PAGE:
Trick of the trade

Each year I find myself being notorious for skipping out on my New Year’s resolutions, my fitness goals, and my attempts at reading one book per month. Right when I was beginning to feel completely fed up with myself, I found a trick that has helped me form habits and maintain behavior to accomplish my goals.

And, this trick is quite simple: accountability.

This can be found in the form of a friend or in the form of a planner or calendar.

Creating accountable ideas

I have thousands of ideas per day, many of which are fleeting. However, some ideas are about self-improvement.

For example, I often have the idea of beginning a workout routine. While I know that I should be doing daily exercise to increase my overall health, it can be a difficult task to stick with.

By developing this idea into something that I am accountable for, it makes me much more likely to stick with this habit. Let me explain…

Accountable for others

The two aforementioned methods of accountability, a friend or planner, can be used for the given workout example.

If you find a friend who can daylight as your workout buddy, you have someone that will motivate you and that you can motivate.

Now that you’ve made this friend your workout buddy, you have someone to hold you accountable if you miss a day. Gone would be the days where you could skip a workout and have no one to answer to.

Accountable for yourself

But, if you are a solo exerciser like myself, it can be difficult to find a method of accountability. What I have found works for me is taking my thought of, “I should workout,” and putting my goals down on paper.

By writing down a workout plan and the attached goals, it fosters a sense of tangibility.

I then create a calendar where I write down what exercise I want to do on what day, and, after I complete my goal, I am able to check it out.

For the accountability aspect, I like to put this calendar somewhere in everyday eyesight, so that I can’t ignore it. And, sure, I could easily throw it away and pretend it never existed in the first place, but I promise the act of writing out your goals will motivate completion.

In the end…

While sticking to habits can be a tricky business and different methods work for different people, developing an environment in which you hold accountability helps to inspire motivation.

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Real Estate Brokerage

Sales Exercise: Can you sell water as well as you can sell a house?

(BROKERAGE) Spice up your office life! Create a friendly office competition and see if the sales prowess is limited to just homes.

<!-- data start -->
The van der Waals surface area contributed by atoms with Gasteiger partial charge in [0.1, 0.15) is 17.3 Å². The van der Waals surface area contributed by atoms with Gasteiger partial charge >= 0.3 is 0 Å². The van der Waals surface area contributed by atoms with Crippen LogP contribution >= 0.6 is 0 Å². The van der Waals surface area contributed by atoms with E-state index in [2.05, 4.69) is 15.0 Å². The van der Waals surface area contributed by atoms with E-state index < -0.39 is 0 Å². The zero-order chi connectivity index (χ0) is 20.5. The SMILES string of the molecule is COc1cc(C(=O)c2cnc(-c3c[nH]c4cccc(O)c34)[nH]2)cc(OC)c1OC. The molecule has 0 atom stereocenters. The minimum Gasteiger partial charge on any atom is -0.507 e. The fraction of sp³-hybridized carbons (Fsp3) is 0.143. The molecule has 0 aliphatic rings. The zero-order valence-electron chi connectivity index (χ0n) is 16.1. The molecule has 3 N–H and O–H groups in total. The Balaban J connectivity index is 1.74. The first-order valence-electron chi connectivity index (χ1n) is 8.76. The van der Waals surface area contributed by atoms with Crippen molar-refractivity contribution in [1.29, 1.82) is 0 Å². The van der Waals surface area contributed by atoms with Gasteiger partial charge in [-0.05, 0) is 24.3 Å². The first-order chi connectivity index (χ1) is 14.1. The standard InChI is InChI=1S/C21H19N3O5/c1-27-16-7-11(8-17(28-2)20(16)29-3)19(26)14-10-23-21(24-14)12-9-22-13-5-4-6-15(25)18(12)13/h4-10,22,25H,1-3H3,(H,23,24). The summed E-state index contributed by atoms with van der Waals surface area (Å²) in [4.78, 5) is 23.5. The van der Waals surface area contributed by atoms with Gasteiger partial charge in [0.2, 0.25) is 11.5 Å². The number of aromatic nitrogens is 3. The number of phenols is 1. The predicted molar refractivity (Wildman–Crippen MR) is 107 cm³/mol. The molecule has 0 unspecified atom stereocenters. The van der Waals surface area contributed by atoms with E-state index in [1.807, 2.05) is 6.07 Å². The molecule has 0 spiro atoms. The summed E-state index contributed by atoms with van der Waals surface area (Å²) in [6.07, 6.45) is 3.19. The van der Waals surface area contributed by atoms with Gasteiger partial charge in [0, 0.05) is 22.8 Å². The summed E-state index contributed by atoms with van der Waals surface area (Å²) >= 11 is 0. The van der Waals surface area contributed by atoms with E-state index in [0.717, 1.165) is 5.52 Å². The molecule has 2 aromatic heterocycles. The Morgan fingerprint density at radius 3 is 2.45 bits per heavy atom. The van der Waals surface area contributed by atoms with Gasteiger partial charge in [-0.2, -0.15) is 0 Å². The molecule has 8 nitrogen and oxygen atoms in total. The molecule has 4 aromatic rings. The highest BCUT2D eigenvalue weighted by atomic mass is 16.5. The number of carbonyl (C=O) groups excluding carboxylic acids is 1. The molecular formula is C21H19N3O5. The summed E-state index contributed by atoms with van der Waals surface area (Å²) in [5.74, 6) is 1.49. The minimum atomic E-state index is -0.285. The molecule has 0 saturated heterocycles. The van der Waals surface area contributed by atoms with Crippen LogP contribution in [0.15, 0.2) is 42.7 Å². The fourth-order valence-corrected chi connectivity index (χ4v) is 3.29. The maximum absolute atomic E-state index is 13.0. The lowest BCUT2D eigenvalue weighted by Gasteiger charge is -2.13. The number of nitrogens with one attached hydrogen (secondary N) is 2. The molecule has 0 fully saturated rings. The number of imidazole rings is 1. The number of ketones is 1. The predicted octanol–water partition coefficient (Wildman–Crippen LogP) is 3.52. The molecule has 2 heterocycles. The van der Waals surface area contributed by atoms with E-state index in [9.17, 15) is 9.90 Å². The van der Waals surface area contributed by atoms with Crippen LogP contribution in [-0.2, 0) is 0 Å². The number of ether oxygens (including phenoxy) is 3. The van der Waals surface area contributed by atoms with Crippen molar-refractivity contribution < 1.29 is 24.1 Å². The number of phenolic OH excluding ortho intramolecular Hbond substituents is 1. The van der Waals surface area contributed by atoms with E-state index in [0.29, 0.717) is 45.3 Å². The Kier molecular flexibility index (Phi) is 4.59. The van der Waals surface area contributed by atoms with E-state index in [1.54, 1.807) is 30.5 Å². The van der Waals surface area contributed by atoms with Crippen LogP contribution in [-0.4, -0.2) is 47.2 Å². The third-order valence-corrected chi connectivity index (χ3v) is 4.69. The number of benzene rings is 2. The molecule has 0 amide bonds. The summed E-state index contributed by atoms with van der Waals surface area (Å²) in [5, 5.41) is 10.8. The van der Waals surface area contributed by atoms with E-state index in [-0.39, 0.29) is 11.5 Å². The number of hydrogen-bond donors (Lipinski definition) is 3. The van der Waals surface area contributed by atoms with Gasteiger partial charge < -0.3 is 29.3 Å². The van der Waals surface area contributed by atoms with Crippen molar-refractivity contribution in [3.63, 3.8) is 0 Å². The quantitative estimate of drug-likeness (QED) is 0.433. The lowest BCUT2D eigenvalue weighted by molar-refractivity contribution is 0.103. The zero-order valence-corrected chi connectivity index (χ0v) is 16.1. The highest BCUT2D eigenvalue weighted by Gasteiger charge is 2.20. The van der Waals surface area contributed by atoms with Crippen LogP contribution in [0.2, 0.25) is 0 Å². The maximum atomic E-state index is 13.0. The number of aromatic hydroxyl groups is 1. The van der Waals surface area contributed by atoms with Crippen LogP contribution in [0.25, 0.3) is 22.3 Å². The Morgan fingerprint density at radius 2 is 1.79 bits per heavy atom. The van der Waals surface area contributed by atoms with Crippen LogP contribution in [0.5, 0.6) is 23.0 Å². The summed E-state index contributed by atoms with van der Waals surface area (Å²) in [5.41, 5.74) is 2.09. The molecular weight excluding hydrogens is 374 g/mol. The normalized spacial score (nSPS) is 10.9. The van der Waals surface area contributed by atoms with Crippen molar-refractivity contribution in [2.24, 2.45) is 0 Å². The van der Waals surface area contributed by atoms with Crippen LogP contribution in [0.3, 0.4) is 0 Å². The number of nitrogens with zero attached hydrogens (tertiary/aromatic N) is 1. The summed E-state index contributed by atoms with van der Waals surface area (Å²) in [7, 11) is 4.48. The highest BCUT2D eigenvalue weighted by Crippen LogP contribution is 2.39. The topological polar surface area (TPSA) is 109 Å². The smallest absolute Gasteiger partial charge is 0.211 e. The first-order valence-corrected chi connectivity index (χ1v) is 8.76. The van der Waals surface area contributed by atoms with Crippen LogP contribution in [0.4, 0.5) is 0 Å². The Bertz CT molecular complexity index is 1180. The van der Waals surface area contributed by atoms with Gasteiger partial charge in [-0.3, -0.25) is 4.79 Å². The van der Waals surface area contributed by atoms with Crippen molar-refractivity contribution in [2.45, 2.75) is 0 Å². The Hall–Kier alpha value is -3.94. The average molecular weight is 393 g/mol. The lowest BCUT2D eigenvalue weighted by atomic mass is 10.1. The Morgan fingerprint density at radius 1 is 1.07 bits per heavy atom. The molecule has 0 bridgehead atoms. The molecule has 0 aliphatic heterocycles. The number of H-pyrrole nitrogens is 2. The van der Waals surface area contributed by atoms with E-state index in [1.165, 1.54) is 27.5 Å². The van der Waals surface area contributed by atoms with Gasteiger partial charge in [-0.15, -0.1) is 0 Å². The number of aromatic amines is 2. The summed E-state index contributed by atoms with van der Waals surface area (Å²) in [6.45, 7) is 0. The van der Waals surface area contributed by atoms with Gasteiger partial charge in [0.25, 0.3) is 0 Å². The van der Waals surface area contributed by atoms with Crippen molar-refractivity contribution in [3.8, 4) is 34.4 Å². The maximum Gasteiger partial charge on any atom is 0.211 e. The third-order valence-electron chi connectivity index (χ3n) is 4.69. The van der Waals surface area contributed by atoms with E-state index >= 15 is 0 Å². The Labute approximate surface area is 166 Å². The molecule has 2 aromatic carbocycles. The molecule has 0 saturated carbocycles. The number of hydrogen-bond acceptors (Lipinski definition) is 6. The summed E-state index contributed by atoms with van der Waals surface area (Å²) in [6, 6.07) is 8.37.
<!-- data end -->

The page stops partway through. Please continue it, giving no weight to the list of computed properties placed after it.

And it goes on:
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sales competition negotiating

Here’s a fun way to shake up the daily grind at your brokerage and give your team a chance to practice their skills: a one-day sales challenge.

Choose a random day of the week to cancel all other plans and have the competition. It will be even more fun if you don’t warn your team – just spring it on them. Before you do, make sure no one is working up to any pressing deadlines.

How to play

Divide your staff into teams and give them the challenge of selling a tangible product. One group in Chicago sold bottles of water. Have the teams decide how much inventory they would like, with the rule that they can’t buy more later. It’s up to the teams to decide how much to charge for each unit.

This will challenge the teams to estimate how much inventory they think they can move

Overconfident teams may end up with too much inventory, while others will sell out quickly and may wish they had sold at a higher price, or had bought more to start with.

If you’d like, you can let teams that sell out quickly negotiate to buy extra inventory from teams that overbought.

Send your teams out to the streets and see how much they can sell in one day. Celebrate with a happy hour at the end of the day where you compare remaining inventories and net profits, congratulate the winners, and discuss lessons learned.

The benefits

This is a great challenge for encouraging teamwork. Teams have to communicate, make decisions, and make sales cooperatively. The competition and the time limit put the pressure on, but since it’s just a game, it’s also low stakes and there is no real risk.